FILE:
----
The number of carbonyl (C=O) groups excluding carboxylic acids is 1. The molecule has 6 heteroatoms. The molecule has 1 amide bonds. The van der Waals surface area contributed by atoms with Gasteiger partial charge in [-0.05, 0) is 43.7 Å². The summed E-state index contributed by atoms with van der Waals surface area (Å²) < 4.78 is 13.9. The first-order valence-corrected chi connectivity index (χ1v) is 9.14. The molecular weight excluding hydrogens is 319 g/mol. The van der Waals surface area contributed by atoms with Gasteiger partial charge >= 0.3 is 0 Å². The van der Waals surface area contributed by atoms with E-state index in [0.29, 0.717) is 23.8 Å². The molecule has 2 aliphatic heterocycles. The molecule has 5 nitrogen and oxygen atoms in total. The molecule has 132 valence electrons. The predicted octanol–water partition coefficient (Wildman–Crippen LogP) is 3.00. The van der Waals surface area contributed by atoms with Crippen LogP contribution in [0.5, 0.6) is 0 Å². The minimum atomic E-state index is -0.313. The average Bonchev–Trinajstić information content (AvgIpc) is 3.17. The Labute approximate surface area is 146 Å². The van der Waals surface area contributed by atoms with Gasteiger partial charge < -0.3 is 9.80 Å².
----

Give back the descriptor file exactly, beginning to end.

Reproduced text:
The number of carbonyl (C=O) groups excluding carboxylic acids is 1. The molecule has 6 heteroatoms. The molecule has 1 amide bonds. The van der Waals surface area contributed by atoms with Gasteiger partial charge in [-0.05, 0) is 43.7 Å². The summed E-state index contributed by atoms with van der Waals surface area (Å²) < 4.78 is 13.9. The first-order valence-corrected chi connectivity index (χ1v) is 9.14. The molecular weight excluding hydrogens is 319 g/mol. The van der Waals surface area contributed by atoms with Gasteiger partial charge >= 0.3 is 0 Å². The van der Waals surface area contributed by atoms with E-state index in [0.29, 0.717) is 23.8 Å². The molecule has 2 aliphatic heterocycles. The molecule has 5 nitrogen and oxygen atoms in total. The molecule has 132 valence electrons. The predicted octanol–water partition coefficient (Wildman–Crippen LogP) is 3.00. The van der Waals surface area contributed by atoms with Crippen LogP contribution in [0.5, 0.6) is 0 Å². The minimum atomic E-state index is -0.313. The average Bonchev–Trinajstić information content (AvgIpc) is 3.17. The Labute approximate surface area is 146 Å². The van der Waals surface area contributed by atoms with Gasteiger partial charge < -0.3 is 9.80 Å².